If you have suffered severe injuries or lost a loved one in an excavation accident, you may be able to file a lawsuit against the responsible parties and receive a financial award for your losses.

When it comes to the possible defendant(s), your attorney will help determine who was responsible for the accident and thus, your injuries. You may also be able to file the lawsuit against more than one party and then let the court define who bears what percentage of the liability.

An experienced attorney knows that you will benefit from being as extensive as possible in naming defendants. If you are not sure who exactly might be responsible, here are a few possible parties that you can hold liable for your excavation injuries:

  • The company who controls the job site
  • The company who was responsible for pre-digging and surveying the soil and underground conditions
  • The subcontractor who was responsible for exposing the workers to dangerous conditions that caused the accident
  • The manufacturer or seller of the excavator or other heavy machinery which malfunctioned at the wrong time and led to the accident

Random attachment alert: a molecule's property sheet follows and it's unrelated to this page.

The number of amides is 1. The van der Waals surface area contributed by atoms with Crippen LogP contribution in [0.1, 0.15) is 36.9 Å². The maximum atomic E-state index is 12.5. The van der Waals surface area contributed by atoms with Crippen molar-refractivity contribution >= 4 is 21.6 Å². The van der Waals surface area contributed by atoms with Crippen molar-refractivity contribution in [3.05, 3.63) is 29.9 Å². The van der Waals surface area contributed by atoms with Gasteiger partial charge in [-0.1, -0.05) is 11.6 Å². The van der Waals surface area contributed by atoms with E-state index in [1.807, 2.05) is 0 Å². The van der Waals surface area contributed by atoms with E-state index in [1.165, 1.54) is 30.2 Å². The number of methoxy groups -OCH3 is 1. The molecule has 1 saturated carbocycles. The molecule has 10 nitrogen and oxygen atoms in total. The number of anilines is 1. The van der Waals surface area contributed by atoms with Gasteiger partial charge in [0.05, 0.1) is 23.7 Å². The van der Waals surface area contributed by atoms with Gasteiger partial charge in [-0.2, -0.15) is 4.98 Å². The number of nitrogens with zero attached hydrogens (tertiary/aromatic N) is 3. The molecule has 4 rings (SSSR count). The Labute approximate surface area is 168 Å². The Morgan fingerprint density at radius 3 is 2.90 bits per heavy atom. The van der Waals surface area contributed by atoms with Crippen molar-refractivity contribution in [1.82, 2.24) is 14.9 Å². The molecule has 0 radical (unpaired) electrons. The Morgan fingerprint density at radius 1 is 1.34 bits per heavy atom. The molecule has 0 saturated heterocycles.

• The company responsible for hiring the negligent/inexperienced/distracted excavator operator who caused the accident.

Your attorney will need to establish in court that the party you are suing was, in fact, negligent and careless in their actions. It is also possible that the company will be willing to settle your lawsuit before the case goes to trial. This is done to minimize their legal risk, especially if they know that they are responsible for your injuries.

Here is what you can expect to recover through a jury verdict or a settlement:

  • All the past and future medical expenses (including rehabilitative care, permanent live-in nurses, etc.)
  • All the past and future lost wages
  • Loss of consortium for the spouse of injured/dead accident victim
  • Mental anguish
  • Pain and suffering

Get Expert Legal Guidance and Receive Maximum Compensation

If you or your loved one were injured in a construction or excavation accident, Workers’ Compensation is not the only financial option you have. The New York Labor Laws can be stringent in providing protection to injured construction workers, so take advantage of that by hiring an experienced and dependable New York construction accident attorney.

Since 1922, our NYC personal injury attorneys at Rosenberg, Minc, Falkoff & Wolff, LLP have been tirelessly advocating for injury victims and survivors of those who have died in construction accidents in New York. We have recovered over $1 billion for our clients in verdicts and settlements, and you can be next.